Libraries started using new tools and had an increase in use of existing tools during the pandemic. Many libraries are now discussing which approaches will continue as they continue to reopen and return to offering in-person services.
LibAnswers via Zoom, which has a screen sharing option that does not require the patron to download anything, has worked well. LibraryH3lp has a screen sharing function, but it is not intuitive, so difficult for patrons to use. Making student cohost of Zoom sessions so the student is doing the actual searching was a good learning experience for staff. They realized that they were often taking over searching during in-person sessions, so now will make more of a conscious effort to make sure students are doing the searches so they can better learn. The same was true with public libraries and ebook devices. In the past, library staff would often just load material on device when patron was having problem. Since staff couldn't do that over the phone, staff had to walk patrons through the process. This may lead to more patron success with ebooks in the future.
SpringShare products were a great help during the pandemic, especially for scheduling pickups and in-person visits. Students easily learned how to use the products, so will probably continue to use them as COVID restrictions are lifted.
Reference requests increased at many libraries when patrons could not physically visit the library. Collecting reference stats and reporting them to the staff helped staff morale, who sometimes felt they were not serving patrons adequately. Can cc the library's LibAnswers system for statistical purposes when answering reference emails.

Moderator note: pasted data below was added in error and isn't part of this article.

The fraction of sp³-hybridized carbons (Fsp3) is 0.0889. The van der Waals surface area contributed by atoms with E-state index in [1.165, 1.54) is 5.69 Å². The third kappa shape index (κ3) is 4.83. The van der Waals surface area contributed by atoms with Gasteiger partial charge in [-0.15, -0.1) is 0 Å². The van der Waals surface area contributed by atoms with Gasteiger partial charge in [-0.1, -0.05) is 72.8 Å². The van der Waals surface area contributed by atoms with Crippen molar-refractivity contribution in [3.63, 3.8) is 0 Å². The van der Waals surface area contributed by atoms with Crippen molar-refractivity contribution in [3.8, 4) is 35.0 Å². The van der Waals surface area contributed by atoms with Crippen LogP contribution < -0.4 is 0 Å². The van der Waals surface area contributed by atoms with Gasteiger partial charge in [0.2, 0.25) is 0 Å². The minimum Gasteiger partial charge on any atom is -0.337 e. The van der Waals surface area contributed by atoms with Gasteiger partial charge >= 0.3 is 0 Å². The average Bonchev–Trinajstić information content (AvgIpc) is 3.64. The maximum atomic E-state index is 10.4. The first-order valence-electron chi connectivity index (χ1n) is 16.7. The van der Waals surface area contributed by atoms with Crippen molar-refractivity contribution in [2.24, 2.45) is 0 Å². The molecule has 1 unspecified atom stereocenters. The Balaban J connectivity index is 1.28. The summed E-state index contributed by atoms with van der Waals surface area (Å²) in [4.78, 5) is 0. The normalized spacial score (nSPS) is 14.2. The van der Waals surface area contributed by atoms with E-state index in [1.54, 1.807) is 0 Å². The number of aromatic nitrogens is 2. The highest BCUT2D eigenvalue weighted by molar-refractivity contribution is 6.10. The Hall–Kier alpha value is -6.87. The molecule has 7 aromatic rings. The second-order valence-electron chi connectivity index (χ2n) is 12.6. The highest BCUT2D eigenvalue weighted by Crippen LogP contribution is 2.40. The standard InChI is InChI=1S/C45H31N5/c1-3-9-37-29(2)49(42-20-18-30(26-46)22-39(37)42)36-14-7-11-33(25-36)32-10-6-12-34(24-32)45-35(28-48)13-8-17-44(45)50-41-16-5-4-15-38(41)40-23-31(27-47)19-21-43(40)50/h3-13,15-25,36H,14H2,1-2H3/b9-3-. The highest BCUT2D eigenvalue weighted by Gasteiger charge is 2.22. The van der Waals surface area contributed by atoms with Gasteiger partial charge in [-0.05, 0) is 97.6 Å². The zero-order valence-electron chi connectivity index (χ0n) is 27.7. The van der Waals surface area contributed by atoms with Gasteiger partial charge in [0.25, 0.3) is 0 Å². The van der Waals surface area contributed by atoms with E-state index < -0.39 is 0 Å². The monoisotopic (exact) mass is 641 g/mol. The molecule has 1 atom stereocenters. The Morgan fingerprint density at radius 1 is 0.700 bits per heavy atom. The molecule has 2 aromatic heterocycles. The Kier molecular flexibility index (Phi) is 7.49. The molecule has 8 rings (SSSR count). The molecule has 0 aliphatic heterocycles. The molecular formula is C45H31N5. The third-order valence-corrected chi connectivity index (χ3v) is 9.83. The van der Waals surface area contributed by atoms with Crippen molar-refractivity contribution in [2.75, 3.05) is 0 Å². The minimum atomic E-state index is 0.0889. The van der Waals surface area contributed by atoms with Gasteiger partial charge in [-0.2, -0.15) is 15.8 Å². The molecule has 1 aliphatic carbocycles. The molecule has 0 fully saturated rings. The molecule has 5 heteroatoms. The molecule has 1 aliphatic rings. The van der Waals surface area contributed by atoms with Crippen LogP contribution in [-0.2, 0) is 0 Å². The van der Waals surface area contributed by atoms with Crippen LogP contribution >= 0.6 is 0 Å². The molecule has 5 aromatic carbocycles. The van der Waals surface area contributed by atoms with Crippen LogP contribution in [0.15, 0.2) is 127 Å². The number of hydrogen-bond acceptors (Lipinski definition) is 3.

Libraries that had in-person services for much of the pandemic had a difficult time monitoring both the in-person and increased remote reference. All libraries will likely have more demand for virtual services and programs as libraries reopen to the public, but libraries have the same number or fewer staff members than prior to the pandemic. Need to figure out how to prioritize and juggle in-person and remote services. Remote book groups have been successful and will likely continue in some way. Adding recorded programs to YouTube channel has increased visibility of the channel and will likely continue.
Academic libraries preparing for more instruction and help in the fall as both first and second year students will be new to campus. Academic libraries are hoping that the increased used of reference services and the chat function will continue, but will likely decrease the use of online instruction. It is hard to monitor student reaction or success with hands-on activities in an online class. Students less likely to ask questions or participate in online sessions. When cameras off, students are not very engaged. However, recorded sessions are good for students to refer back to, so may continue to offer those.
Collaborating difficult in online instruction. Breakout rooms are awkward unless they have a very specific task. Some libraries use a shared Google Doc for groups to fill out together as they find things. Instructor can monitor this and check in if group seems to be having trouble. Using LibWizard to create quizzes and surveys for students to use in breakout rooms also worked well.
Post-pandemic goals include increasing stats to pre-pandemic levels; staying connected with new people who started using the library during the pandemic; better marketing and promotion of library services, especially to people new to campus; providing instruction in ways that are sustainable; determining which services developed during the pandemic will continue to be successful and improving those while pruning those no longer needed; focusing on academic integrity, which came to the forefront during the pandemic.
Questions about how/if online services and staff meetings will continue. People are tired of it, but when we return to more in-person, will they be more open to using it because they are not in online programs and meetings all day? Good for better connecting people who work in different locations or on different shifts.
Some academic libraries have set up rooms for hybrid/hyflex programming so people can participate in programs both virtually and in-person. The rooms have a large monitor and camera so groups can see each other, microphones in ceiling. Expensive and difficult to facilitate these sorts of programs, but there will likely continue to be a demand.